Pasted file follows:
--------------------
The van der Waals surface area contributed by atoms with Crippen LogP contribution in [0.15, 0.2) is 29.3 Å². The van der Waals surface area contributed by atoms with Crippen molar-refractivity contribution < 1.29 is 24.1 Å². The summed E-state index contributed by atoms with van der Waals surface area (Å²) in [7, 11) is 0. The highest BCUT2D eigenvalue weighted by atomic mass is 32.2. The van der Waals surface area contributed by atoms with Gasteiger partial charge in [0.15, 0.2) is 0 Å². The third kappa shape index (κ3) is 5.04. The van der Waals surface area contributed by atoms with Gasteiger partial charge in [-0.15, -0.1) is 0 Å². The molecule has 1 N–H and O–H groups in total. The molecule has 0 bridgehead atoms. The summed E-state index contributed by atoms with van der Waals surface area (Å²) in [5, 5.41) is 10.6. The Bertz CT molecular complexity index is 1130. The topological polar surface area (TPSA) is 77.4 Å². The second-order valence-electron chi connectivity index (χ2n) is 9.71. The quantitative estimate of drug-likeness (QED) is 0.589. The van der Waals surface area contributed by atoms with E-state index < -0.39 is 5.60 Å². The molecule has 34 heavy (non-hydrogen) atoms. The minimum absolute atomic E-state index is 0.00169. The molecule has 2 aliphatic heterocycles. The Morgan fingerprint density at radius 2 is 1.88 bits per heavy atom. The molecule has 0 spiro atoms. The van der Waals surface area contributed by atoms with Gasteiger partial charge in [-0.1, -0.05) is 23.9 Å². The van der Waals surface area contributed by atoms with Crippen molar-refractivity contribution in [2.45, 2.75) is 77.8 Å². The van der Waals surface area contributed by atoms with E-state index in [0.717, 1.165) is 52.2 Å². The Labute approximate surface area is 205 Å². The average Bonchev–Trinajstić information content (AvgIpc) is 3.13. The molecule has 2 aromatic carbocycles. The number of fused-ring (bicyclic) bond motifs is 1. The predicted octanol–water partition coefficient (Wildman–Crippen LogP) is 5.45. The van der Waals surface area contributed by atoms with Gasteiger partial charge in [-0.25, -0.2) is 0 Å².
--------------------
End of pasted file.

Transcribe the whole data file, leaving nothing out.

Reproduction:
The van der Waals surface area contributed by atoms with Crippen LogP contribution in [0.15, 0.2) is 29.3 Å². The van der Waals surface area contributed by atoms with Crippen molar-refractivity contribution < 1.29 is 24.1 Å². The summed E-state index contributed by atoms with van der Waals surface area (Å²) in [7, 11) is 0. The highest BCUT2D eigenvalue weighted by atomic mass is 32.2. The van der Waals surface area contributed by atoms with Gasteiger partial charge in [0.15, 0.2) is 0 Å². The third kappa shape index (κ3) is 5.04. The van der Waals surface area contributed by atoms with Gasteiger partial charge in [-0.15, -0.1) is 0 Å². The molecule has 1 N–H and O–H groups in total. The molecule has 0 bridgehead atoms. The summed E-state index contributed by atoms with van der Waals surface area (Å²) in [5, 5.41) is 10.6. The Bertz CT molecular complexity index is 1130. The topological polar surface area (TPSA) is 77.4 Å². The second-order valence-electron chi connectivity index (χ2n) is 9.71. The quantitative estimate of drug-likeness (QED) is 0.589. The van der Waals surface area contributed by atoms with E-state index < -0.39 is 5.60 Å². The molecule has 34 heavy (non-hydrogen) atoms. The minimum absolute atomic E-state index is 0.00169. The molecule has 2 aliphatic heterocycles. The Morgan fingerprint density at radius 2 is 1.88 bits per heavy atom. The molecule has 0 spiro atoms. The van der Waals surface area contributed by atoms with Gasteiger partial charge in [-0.1, -0.05) is 23.9 Å². The van der Waals surface area contributed by atoms with Crippen molar-refractivity contribution in [2.45, 2.75) is 77.8 Å². The van der Waals surface area contributed by atoms with E-state index in [0.717, 1.165) is 52.2 Å². The Labute approximate surface area is 205 Å². The average Bonchev–Trinajstić information content (AvgIpc) is 3.13. The molecule has 2 aromatic carbocycles. The number of fused-ring (bicyclic) bond motifs is 1. The predicted octanol–water partition coefficient (Wildman–Crippen LogP) is 5.45. The van der Waals surface area contributed by atoms with Gasteiger partial charge in [-0.25, -0.2) is 0 Å².